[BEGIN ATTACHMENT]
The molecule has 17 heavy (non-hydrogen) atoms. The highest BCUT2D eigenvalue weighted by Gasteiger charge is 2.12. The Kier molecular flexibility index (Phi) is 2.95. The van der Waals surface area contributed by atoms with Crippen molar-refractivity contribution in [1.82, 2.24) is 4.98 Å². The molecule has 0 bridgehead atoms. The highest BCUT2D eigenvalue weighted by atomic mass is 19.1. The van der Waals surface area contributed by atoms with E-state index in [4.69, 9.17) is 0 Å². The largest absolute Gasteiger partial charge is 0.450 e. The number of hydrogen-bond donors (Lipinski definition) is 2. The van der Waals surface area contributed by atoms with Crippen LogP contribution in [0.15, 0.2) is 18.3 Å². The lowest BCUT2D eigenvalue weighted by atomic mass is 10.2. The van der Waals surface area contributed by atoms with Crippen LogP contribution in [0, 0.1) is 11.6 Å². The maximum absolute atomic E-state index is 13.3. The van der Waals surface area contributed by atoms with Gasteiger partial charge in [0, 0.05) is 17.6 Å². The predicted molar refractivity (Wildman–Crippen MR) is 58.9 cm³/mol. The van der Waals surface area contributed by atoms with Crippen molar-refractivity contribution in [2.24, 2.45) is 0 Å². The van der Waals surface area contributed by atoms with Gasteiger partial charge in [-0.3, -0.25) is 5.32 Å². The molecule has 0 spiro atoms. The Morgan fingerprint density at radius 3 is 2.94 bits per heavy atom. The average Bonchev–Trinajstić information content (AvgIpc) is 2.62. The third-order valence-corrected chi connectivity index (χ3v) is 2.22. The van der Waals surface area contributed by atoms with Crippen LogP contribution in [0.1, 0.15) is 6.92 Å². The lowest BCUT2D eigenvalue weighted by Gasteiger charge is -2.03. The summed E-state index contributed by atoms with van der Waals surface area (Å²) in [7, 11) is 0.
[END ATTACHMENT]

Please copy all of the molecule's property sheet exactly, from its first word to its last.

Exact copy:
The molecule has 17 heavy (non-hydrogen) atoms. The highest BCUT2D eigenvalue weighted by Gasteiger charge is 2.12. The Kier molecular flexibility index (Phi) is 2.95. The van der Waals surface area contributed by atoms with Crippen molar-refractivity contribution in [1.82, 2.24) is 4.98 Å². The molecule has 0 bridgehead atoms. The highest BCUT2D eigenvalue weighted by atomic mass is 19.1. The van der Waals surface area contributed by atoms with E-state index in [4.69, 9.17) is 0 Å². The largest absolute Gasteiger partial charge is 0.450 e. The number of hydrogen-bond donors (Lipinski definition) is 2. The van der Waals surface area contributed by atoms with Crippen LogP contribution in [0.15, 0.2) is 18.3 Å². The lowest BCUT2D eigenvalue weighted by atomic mass is 10.2. The van der Waals surface area contributed by atoms with Crippen LogP contribution in [0, 0.1) is 11.6 Å². The maximum absolute atomic E-state index is 13.3. The van der Waals surface area contributed by atoms with Gasteiger partial charge in [0, 0.05) is 17.6 Å². The predicted molar refractivity (Wildman–Crippen MR) is 58.9 cm³/mol. The van der Waals surface area contributed by atoms with Crippen molar-refractivity contribution in [2.24, 2.45) is 0 Å². The van der Waals surface area contributed by atoms with Gasteiger partial charge in [-0.3, -0.25) is 5.32 Å². The molecule has 0 spiro atoms. The Morgan fingerprint density at radius 3 is 2.94 bits per heavy atom. The average Bonchev–Trinajstić information content (AvgIpc) is 2.62. The third-order valence-corrected chi connectivity index (χ3v) is 2.22. The van der Waals surface area contributed by atoms with Crippen LogP contribution in [0.1, 0.15) is 6.92 Å². The lowest BCUT2D eigenvalue weighted by Gasteiger charge is -2.03. The summed E-state index contributed by atoms with van der Waals surface area (Å²) in [7, 11) is 0.